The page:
Wednesday, September 02, 2009

Pastoral expectations

I got the following off a note on Jordan Muck's facebook page:
He gave the apostles, the prophets, the evangelists, the shepherds and teachers, to equip the saints for the work of ministry, for building up the body of Christ, until we all attain to the unity of the faith and of the knowledge of the Son of God, to mature manhood, to the measure of the stature of the fullness of Christ, so that we may no longer be children, tossed to and fro by the waves and carried about by every wind of doctrine, by human cunning, by craftiness in deceitful schemes. Rather, speaking the truth in love, we are to grow up in every way into him who is the head, into Christ, from whom the whole body, joined and held together by every joint with which it is equipped, when each part is working properly, makes the body grow so that it builds itself up in love. (Ephesians 4:11-16)

(The following is an excerpt from Pastor John Catanzaro)

I have the privilege of being a pastor to the pastors in coaching and praying for their wellness. The expectations parishioners place upon pastors in this church age are both complex and demanding. For the last two decades I have observed the continual decline in the health of pastors in the Pacific Northwest. It is both distressing and grievous when pastors share some of the pressures of the ministry and the criticisms and burdens they carry. I believe the best place to begin is to clarify the pastor's responsibility list.

Unhealthy Expectations
  • They are not substitute parents
  • They are not shrinks
  • They are not janitors, plumbers, or construction workers
  • They are not crisis managers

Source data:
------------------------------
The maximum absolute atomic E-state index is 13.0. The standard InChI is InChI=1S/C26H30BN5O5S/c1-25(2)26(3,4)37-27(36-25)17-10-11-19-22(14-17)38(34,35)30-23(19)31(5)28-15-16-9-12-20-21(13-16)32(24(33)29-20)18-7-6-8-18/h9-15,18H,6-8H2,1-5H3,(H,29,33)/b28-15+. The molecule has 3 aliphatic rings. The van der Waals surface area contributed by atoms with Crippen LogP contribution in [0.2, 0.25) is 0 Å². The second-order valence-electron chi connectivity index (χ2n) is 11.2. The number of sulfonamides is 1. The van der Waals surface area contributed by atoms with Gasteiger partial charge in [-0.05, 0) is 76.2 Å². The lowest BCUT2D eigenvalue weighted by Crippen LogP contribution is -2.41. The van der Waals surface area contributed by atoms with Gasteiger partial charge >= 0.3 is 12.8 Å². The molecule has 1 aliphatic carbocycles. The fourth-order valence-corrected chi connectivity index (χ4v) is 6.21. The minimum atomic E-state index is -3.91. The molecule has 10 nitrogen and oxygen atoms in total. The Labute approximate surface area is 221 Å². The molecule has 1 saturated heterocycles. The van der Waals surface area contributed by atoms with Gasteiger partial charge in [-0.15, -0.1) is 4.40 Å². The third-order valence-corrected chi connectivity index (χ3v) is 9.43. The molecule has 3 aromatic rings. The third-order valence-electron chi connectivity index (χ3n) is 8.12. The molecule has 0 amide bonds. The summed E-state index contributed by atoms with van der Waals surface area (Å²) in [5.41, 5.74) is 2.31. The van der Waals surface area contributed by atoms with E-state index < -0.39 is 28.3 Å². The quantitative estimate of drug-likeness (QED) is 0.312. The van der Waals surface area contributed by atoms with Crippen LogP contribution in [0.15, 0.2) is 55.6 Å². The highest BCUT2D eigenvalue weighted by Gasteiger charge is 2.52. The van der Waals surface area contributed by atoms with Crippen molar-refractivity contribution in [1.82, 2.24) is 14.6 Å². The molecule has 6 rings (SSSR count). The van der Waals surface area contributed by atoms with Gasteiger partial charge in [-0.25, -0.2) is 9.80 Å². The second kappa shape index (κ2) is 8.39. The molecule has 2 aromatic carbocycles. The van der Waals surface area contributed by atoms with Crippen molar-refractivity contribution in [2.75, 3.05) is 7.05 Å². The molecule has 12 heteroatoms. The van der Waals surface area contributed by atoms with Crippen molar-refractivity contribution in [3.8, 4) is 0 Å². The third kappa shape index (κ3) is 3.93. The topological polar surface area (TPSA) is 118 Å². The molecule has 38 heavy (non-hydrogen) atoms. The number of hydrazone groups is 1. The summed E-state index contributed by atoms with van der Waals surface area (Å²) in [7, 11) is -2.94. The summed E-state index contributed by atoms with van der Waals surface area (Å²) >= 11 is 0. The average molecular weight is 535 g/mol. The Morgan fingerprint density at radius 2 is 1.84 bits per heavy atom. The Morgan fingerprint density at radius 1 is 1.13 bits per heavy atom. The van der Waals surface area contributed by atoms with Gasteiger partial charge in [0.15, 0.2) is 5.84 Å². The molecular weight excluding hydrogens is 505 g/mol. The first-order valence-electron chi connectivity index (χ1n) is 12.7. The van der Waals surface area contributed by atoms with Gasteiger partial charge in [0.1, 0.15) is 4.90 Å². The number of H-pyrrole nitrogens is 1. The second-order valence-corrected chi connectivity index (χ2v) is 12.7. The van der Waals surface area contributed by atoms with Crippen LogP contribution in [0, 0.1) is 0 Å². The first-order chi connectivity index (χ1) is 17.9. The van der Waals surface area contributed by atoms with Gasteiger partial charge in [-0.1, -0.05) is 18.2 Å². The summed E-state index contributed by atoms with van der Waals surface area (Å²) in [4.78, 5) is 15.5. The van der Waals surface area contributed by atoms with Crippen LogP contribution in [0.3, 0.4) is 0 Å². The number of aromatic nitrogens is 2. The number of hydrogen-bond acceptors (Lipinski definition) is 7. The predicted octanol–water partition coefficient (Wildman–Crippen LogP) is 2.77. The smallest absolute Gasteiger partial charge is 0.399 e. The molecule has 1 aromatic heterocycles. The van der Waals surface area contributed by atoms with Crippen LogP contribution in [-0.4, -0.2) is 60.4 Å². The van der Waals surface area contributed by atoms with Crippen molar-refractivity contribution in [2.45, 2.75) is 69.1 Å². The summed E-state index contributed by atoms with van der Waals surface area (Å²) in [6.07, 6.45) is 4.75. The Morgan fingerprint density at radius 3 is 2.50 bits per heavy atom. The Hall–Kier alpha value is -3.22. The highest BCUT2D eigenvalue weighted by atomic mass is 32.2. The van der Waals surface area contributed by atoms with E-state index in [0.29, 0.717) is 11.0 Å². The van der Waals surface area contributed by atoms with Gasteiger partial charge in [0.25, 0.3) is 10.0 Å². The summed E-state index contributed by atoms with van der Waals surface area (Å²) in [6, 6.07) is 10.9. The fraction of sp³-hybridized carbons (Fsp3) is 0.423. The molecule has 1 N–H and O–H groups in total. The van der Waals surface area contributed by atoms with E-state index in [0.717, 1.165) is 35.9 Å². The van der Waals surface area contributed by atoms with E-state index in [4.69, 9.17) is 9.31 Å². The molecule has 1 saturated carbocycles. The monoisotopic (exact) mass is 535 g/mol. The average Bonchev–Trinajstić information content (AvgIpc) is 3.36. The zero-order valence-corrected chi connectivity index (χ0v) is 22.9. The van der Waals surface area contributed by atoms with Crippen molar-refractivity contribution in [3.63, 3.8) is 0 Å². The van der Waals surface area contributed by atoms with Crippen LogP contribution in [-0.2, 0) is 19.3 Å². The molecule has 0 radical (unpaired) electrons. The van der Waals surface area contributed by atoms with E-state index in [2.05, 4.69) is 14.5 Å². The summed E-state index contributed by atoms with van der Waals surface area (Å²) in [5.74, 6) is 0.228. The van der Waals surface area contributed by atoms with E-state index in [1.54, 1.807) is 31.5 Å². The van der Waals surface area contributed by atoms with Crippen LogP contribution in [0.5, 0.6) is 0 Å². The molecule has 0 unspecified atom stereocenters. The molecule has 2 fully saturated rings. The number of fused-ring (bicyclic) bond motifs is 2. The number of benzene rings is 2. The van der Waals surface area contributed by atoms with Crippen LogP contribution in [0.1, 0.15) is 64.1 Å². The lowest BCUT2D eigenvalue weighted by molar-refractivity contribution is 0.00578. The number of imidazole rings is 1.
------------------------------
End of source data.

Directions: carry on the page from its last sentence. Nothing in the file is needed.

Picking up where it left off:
• They are not perfect problem-solvers
  • They are not corporate executives
  • They do not have wireless access to the Holy Spirit concerning your problems
  • They are not responsible for your sin
  • They are not constructed for long-term bashing
  • They are not required to shoulder repeated harsh criticisms
  • They are not celebrities
  • They have families with real problems too
  • They are not always available and tireless
  • They are not God in human form
  • They can burn out
Healthy Expectations
  • They serve
  • They teach
  • They lead
  • They inspire
  • They pray
  • They cry
  • They get tired
  • They are human
  • They need family time
  • They must be renewed
What do you think? Is he right? Is he wrong? Did he miss anything?

You know, personally, I think there probably are many "parishioners" who don't understand this, but I think it is often pastors themselves who are most to blame in many instances. And, to be honest, I think denominations could help in many ways too; but I can't really think of anything my denomination does for the health of their pastors - other than occasionally recommend conferences to attend (which often contributes to our unhealthiness). But that's just my opinion.


Lance said...


What can denominations do to help encourage and foster pastoral health?


dan horwedel said...

Well, Lance, just some ideas off the top of my head: Make known educational opportunities & resources, retreat centers, counseling options, even just knowing who to call when we're at the end of our rope; not making people feel like we're being alienated and ignored; somehow making us feel like we're actually accepted and a part of something, etc, etc...

But I realize I am just a complainer, and I suppose someone can point out that my region has tried some of these things. Maybe I am just impossible to deal with.

Thanks for asking.